My husband arrived about 10 minutes after I did, and, from the look of him, was in a much worse state of shock than I was. I was seen and assessed quickly by a midwife who kept calling my husband ‘Dad’ which I could see he found confusing as its not yet a term of address that he has associated with himself. Having been poked and prodded by doctors, we were visited by a team of consultants, the most senior of whom informed me that ‘my maternity leave had just started’ and that I could ‘expect more and heavier bleeds’. I wasn’t going anywhere tonight.

I was installed on the labour ward and my husband dispatched to fetch the overnight bag which we really should have packed when we were given the original PP diagnosis. I was cannulated, given a fish and chip supper, a raspberry pudding and an incredibly painful steroid injection in the backside. My assessment of these developments; if you are in hospital and they cannulate you, you are not going anywhere. If they feed you, they are not anticipating operating on you immanently. If they give you a massive injection, it still has the potential to all get a bit serious. Steroid injections are given when there is a chance that a baby might need to be delivered early. These injections are given, 2, 24 hours apart, to assist with the development of the baby’s lungs in order that respiratory complications after birth are minimised. Better to have them and not need them than need them and not have them. They chuffin’ hurt, though.

Throughout these proceedings the baby was monitored and was active, healthy and apparently completely unbothered by the medical emergency in which is was involved. This was obviously very reassuring.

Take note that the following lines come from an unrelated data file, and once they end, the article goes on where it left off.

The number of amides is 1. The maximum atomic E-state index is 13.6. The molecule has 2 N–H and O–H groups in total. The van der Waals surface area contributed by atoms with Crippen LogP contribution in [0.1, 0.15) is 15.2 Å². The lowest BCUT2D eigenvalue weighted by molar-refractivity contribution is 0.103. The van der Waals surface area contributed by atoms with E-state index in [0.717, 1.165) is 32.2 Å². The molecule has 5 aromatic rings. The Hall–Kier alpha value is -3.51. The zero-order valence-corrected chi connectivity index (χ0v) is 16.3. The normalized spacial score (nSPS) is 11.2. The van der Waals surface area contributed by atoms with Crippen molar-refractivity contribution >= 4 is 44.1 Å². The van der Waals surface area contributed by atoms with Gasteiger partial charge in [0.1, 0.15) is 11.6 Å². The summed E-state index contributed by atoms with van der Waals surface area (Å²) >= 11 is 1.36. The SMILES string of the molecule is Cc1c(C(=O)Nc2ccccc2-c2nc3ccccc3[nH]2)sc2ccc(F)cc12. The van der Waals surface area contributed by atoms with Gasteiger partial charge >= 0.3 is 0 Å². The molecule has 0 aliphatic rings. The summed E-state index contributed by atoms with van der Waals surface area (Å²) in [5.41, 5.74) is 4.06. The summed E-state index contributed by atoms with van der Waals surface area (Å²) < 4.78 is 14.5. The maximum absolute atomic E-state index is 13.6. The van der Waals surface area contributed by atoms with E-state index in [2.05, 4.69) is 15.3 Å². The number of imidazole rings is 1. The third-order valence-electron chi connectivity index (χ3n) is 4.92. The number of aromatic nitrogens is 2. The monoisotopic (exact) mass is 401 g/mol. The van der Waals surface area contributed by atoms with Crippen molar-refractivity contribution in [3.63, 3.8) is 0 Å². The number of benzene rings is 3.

That night on the ward, I hardly slept and kept imagining that I would find myself covered in blood at any moment. That didn’t happen, though, and I was relieved to be fed again in the morning (so surgery still not immanent). I was told I would be scanned at lunchtime and my husband was going to return in time to accompany me to that. However, a slot became available at about 11am, so I went on my own. The news was good. The PP has resolved, the placenta iss now a good 2cm away from the cervix; a ‘safe’ distance. Even better, it showed no signs of damage or bleeding. In fact, where the bleed had come from was a mystery, with no obvious bleed site anywhere to be seen. The baby, meanwhile, continues to grow well, and seems active and healthy. In the absence of evidence of anything more sinister, the bleed has been attributed to a burst varicose vein. However, the sonographer noted that my cervix has become shortened (thankfully still closed), but this gives us something new to worry about. It seems that we have exchanged the PP diagnosis for the possibility of early labour. It’s less dramatic, but not the ‘normal’ prognosis that I was hoping for.

Back on the ward for a second night, I was fed again (yay!) and the cannula was removed. Red alert had officially been stood down. I still had to endure round two of the pain-tastic butt jabs, but, better done than not done. The consultant has said that the shortened cervix presents ‘no significant clinical concerns at this time’, and I have been released to laze about in my own bed. We have to go in and see another consultant on Tuesday afternoon to find out what the plan will be for the rest of this pregnancy – house rest, bed rest, carry on as normal etc. and I am, of course, on constant vigil for anything else untoward, which would require immediate return to hospital.